Big shout out to Raul and Norma! 

I defended my thesis on December the 18th, a day which will live in infamy, and managed to obtain the highest qualification (Approved with a Special Mention). By then  I had several job offers for postdoctoral programs and I decided to move to New Mexico to work at Los Alamos National Laboratory (LANL) under the supervision of Dr. Patrick Coles (here’s his google scholar page).

While many things were taken into consideration to determine where, with whom, and in what field I wanted to work as a Postdoc I chose this particular one for several reasons: First and foremost because I wanted to get my hands dirty and fully transition into the field of quantum computing. Second, I had read several of the papers published by Patrick’s work-group and had thoroughly enjoyed them. And finally because “Have you seen pictures of New Mexico? It’s beautiful!“.

Hence, long story short, here I am at LANL, working as a postdoc and having submitted to the arXiv my first paper on quantum  algorithms. I’ll write a post on it later this weekend. I promise *wink*.

So, with a “See You soon World!” I close this post, which (hopefully) will be the first of many to come.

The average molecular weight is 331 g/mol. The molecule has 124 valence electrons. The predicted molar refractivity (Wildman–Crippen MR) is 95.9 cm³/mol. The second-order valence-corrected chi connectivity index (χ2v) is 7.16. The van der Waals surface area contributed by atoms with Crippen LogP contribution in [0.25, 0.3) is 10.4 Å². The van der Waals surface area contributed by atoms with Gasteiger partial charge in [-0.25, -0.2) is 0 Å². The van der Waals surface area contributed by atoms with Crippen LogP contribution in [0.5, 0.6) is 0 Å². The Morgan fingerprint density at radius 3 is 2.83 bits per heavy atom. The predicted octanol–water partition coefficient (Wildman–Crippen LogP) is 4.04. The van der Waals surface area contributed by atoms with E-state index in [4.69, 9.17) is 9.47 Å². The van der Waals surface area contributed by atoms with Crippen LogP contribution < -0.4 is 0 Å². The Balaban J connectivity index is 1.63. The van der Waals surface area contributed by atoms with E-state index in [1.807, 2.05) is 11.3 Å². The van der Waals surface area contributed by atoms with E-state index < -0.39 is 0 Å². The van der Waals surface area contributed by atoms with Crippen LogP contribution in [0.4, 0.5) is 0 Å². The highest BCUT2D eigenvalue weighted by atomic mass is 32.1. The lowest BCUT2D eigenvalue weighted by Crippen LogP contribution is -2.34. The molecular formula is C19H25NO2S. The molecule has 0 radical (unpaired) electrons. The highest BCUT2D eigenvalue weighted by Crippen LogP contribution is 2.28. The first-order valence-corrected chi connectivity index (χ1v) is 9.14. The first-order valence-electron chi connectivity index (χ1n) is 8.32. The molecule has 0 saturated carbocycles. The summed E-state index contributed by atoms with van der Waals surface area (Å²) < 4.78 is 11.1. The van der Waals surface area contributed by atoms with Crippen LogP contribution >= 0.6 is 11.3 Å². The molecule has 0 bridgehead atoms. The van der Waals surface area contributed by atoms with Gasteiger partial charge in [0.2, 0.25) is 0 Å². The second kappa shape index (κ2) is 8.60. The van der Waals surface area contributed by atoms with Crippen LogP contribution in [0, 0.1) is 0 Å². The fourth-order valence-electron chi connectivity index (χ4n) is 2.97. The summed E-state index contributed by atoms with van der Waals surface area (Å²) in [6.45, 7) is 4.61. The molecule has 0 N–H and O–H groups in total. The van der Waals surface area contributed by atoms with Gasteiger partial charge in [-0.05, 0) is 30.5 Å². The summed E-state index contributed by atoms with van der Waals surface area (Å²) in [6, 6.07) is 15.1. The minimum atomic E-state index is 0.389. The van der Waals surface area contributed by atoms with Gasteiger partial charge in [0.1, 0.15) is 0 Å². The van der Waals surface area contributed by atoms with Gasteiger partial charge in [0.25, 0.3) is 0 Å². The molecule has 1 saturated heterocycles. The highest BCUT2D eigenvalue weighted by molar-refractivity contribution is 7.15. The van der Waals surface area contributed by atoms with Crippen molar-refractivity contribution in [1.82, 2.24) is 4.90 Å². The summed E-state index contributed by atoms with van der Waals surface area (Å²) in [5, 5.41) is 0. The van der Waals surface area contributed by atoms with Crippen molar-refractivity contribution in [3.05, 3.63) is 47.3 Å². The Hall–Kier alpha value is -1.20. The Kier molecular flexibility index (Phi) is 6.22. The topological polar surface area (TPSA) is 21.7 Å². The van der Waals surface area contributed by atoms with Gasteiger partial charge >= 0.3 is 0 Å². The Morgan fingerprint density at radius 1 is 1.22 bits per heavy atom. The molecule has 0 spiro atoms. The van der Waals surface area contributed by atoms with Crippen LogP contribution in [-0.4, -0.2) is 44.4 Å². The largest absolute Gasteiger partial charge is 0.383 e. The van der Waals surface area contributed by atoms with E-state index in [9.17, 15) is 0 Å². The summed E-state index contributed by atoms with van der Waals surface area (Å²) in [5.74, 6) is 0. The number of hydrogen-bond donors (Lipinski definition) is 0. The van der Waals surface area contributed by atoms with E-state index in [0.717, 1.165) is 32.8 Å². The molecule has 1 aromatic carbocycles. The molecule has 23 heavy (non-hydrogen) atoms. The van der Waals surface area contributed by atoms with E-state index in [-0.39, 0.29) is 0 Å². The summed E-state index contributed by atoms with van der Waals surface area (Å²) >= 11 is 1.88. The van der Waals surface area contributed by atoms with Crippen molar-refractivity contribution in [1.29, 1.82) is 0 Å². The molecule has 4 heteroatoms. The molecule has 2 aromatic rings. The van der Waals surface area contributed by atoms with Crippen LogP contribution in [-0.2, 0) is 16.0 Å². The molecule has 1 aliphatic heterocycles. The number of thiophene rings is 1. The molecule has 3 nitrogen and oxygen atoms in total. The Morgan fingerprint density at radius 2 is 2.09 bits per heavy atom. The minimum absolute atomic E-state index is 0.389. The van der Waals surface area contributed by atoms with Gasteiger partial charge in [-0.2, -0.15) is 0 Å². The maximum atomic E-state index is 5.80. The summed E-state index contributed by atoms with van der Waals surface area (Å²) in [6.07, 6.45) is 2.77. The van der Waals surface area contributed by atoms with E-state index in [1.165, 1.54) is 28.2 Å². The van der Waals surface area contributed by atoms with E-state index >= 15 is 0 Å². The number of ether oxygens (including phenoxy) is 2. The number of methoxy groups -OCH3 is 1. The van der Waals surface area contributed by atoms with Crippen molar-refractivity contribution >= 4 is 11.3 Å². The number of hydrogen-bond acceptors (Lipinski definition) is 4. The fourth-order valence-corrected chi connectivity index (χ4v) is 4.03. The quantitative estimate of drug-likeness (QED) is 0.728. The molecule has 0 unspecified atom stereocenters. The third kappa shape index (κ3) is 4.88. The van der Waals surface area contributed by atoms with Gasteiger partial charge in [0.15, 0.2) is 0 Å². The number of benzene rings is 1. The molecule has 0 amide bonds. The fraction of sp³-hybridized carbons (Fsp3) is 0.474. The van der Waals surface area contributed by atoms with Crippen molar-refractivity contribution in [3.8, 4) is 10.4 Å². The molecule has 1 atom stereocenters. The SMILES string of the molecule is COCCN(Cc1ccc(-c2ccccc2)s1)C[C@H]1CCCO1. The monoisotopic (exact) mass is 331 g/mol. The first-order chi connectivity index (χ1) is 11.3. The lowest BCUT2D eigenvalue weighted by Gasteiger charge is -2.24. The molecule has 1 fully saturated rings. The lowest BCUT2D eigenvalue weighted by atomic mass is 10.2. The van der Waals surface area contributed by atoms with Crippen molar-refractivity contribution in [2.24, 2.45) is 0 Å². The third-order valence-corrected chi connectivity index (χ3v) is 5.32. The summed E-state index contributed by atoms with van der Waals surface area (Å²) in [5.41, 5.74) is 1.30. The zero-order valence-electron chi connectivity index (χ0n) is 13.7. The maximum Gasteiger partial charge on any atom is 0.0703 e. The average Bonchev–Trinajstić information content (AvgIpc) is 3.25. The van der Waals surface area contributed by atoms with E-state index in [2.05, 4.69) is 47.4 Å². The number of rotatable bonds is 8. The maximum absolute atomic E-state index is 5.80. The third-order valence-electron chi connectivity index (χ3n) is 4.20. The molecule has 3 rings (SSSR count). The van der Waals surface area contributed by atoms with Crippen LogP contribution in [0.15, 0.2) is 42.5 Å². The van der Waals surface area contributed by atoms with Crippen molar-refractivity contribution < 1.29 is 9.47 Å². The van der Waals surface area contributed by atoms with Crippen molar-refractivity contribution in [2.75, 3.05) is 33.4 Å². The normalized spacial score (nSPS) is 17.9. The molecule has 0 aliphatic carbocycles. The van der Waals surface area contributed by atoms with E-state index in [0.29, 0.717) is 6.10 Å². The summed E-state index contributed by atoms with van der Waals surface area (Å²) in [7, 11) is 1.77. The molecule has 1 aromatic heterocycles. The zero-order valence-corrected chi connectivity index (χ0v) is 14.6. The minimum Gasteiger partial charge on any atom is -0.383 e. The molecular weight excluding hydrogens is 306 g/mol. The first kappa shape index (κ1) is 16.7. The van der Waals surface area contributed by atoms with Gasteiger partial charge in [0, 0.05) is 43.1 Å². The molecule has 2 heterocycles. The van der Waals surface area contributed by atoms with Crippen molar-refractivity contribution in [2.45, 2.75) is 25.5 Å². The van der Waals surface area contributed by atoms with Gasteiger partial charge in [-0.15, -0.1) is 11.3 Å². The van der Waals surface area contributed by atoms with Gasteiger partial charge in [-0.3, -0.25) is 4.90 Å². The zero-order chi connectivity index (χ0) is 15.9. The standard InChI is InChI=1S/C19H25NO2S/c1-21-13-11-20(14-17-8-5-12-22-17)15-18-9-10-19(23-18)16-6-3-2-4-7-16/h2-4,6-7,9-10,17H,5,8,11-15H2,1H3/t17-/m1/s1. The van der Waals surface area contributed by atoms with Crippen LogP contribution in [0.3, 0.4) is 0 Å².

Creative Commons License
This work is licensed under a Creative Commons Attribution-NonCommercial 4.0 International License.

Posted in Quantum Information and Quantum Computation: General Discussions | Leave a comment

Quantum Computation with Light

Optical devices are among the most used and widespread technologies currently employed to perform quantum computations and quantum information processing tasks. They are usually cheaper than other implementations and are natural candidates for realizing communications protocols: Once a photonic state is produced, it can travel long distances while exhibiting low decoherences and it’s state can be manipulated with high precision.

In this article I will discuss a brief introduction to the basics of performing quantum computations with single photons.

Continue reading

Posted in Quantum Information and Quantum Computation: General Discussions | Tagged , , , , , , , , , | Leave a comment